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TSMC and Samsung race to 10nm FinFET
Samsung’s decision to jump straight for 14nm paid off this generation, helping its latest Exynos 7420 SoC outperform and run cooler than the competition. However, the chip manufacturer may not have the same advantage next year, as TSMC is racing ahead with its own 10nm FinFET process.
TSMC already has its 16nm facilities online and is working on 16nm FinFET Plus (16FF+) for the second half of the year. The next stop is 10nm, and the company is expected to begin risk production on this process in the second half of 2016.
Risk production comes in the closing stage of process testing, where the manufacturer is looking to improve yields. It is around this stage that TSMC would begin talking to potential customers looking to use its facilities. Whoever proves to have a stable 10nm process first will likely win lucrative contracts from the likes of Apple and Qualcomm.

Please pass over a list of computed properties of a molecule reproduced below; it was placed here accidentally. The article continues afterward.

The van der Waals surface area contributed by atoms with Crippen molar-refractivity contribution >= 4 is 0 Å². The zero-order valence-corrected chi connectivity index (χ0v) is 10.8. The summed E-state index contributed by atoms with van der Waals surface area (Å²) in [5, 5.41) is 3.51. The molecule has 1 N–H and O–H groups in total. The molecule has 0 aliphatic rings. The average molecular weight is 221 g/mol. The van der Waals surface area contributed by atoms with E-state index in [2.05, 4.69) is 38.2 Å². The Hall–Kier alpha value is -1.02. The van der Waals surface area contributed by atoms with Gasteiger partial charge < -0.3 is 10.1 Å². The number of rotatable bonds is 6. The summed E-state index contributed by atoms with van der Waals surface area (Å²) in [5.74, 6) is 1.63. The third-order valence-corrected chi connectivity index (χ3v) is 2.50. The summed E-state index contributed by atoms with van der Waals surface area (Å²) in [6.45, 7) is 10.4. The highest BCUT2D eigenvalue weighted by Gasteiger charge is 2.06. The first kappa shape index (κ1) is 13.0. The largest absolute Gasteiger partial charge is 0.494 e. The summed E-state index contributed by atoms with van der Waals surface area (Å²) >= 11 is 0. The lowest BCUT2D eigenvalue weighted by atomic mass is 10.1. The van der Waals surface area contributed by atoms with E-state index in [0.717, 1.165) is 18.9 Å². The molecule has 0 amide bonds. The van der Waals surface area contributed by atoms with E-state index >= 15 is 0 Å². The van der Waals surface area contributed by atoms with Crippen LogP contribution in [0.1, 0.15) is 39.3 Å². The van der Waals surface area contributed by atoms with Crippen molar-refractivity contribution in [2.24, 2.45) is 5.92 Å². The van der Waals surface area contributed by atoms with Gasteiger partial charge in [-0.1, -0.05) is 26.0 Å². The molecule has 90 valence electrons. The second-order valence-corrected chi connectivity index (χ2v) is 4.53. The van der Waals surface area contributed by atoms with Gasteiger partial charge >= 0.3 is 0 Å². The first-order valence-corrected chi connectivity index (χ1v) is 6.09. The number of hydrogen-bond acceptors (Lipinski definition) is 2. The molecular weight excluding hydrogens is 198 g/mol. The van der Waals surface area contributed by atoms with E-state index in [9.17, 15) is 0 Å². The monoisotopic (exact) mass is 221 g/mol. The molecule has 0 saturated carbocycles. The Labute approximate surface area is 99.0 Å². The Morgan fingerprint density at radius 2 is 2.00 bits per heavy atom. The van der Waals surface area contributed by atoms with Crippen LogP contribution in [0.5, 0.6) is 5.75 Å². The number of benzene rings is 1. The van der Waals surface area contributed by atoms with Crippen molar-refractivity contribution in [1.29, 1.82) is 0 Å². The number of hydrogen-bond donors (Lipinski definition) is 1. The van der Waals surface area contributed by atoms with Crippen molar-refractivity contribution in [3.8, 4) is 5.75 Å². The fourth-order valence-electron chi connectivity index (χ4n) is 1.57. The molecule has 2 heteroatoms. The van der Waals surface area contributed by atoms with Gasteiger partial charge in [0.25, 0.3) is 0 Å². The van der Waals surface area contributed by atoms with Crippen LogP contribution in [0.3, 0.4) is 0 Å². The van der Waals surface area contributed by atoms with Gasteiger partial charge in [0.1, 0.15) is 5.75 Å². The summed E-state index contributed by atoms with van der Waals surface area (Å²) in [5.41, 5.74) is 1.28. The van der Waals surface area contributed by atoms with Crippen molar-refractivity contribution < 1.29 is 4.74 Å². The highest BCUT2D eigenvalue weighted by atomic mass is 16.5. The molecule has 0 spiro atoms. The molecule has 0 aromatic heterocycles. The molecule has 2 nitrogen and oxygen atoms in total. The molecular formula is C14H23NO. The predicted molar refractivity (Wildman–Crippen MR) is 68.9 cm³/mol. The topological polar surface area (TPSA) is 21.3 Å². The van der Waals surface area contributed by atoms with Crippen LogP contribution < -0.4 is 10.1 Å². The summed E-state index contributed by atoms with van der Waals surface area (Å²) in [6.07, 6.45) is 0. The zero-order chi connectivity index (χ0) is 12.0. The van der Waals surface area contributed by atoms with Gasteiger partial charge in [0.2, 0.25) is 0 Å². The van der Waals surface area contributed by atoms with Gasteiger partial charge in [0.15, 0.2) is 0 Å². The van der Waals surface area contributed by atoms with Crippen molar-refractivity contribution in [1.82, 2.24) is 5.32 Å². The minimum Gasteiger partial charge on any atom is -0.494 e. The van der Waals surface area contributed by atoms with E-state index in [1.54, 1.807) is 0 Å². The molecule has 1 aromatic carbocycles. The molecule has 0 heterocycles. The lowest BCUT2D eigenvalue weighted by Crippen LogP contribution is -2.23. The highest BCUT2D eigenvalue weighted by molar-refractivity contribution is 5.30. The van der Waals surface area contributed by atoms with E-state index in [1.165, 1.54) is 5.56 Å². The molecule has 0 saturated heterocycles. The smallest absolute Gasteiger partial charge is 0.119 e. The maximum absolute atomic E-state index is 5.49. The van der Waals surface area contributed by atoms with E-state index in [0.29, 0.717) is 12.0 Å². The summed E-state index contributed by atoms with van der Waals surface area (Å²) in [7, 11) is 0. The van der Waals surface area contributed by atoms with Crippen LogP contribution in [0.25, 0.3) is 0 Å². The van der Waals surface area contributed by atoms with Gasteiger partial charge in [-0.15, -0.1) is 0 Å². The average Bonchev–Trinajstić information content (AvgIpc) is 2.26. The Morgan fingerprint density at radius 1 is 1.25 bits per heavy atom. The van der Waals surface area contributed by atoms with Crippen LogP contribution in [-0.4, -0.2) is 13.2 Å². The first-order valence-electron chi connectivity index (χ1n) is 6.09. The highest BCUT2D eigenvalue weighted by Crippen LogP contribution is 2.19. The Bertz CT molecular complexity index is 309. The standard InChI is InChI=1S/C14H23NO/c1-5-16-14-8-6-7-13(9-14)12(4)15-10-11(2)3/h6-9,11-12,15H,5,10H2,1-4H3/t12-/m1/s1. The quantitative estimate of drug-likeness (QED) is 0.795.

Local sources expect TSMC to enter risk production in Q2 2016, with mass production arriving some time in the second half of 2016. TSMC had previously said that it was expecting production to begin by the end of 2016. The company spent US$1 billion (1.14 trillion won) to help catch up with Samsung. It’s going to be close, but the latest report suggests that TSMC may be marginally ahead at this stage.
In terms of the benefits to us consumers, 10nm is expected to allow for improved processor clock rates of up to 20 perfect. Power consumption could also drop by as much as 40 percent compared with the 14nm process.
With big contracts at stake and falling profits from its mobile business, the race to 10nm is hugely important for Samsung. TSMC will be looking to win back customers after falling behind this generation. The race is well and truly on.